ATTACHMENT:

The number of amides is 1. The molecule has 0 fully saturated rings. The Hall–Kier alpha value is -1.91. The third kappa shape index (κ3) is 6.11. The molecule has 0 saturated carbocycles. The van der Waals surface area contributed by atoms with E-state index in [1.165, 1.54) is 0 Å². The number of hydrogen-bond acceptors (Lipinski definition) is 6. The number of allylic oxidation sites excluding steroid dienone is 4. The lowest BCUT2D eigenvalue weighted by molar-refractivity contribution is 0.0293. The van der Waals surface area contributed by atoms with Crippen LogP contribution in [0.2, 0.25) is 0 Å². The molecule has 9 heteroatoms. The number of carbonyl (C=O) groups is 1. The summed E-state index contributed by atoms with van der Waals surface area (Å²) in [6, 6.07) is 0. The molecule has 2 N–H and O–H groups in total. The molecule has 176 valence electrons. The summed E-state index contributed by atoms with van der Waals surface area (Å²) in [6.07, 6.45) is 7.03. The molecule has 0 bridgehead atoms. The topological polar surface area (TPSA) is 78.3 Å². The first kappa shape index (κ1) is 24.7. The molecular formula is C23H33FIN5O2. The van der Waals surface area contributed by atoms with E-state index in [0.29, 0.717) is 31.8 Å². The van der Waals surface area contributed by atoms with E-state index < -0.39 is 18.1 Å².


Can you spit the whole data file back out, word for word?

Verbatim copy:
The number of amides is 1. The molecule has 0 fully saturated rings. The Hall–Kier alpha value is -1.91. The third kappa shape index (κ3) is 6.11. The molecule has 0 saturated carbocycles. The van der Waals surface area contributed by atoms with E-state index in [1.165, 1.54) is 0 Å². The number of hydrogen-bond acceptors (Lipinski definition) is 6. The number of allylic oxidation sites excluding steroid dienone is 4. The lowest BCUT2D eigenvalue weighted by molar-refractivity contribution is 0.0293. The van der Waals surface area contributed by atoms with Crippen LogP contribution in [0.2, 0.25) is 0 Å². The molecule has 9 heteroatoms. The number of carbonyl (C=O) groups is 1. The summed E-state index contributed by atoms with van der Waals surface area (Å²) in [6, 6.07) is 0. The molecule has 2 N–H and O–H groups in total. The molecule has 176 valence electrons. The summed E-state index contributed by atoms with van der Waals surface area (Å²) in [6.07, 6.45) is 7.03. The molecule has 0 bridgehead atoms. The topological polar surface area (TPSA) is 78.3 Å². The first kappa shape index (κ1) is 24.7. The molecular formula is C23H33FIN5O2. The van der Waals surface area contributed by atoms with E-state index in [0.29, 0.717) is 31.8 Å². The van der Waals surface area contributed by atoms with E-state index < -0.39 is 18.1 Å².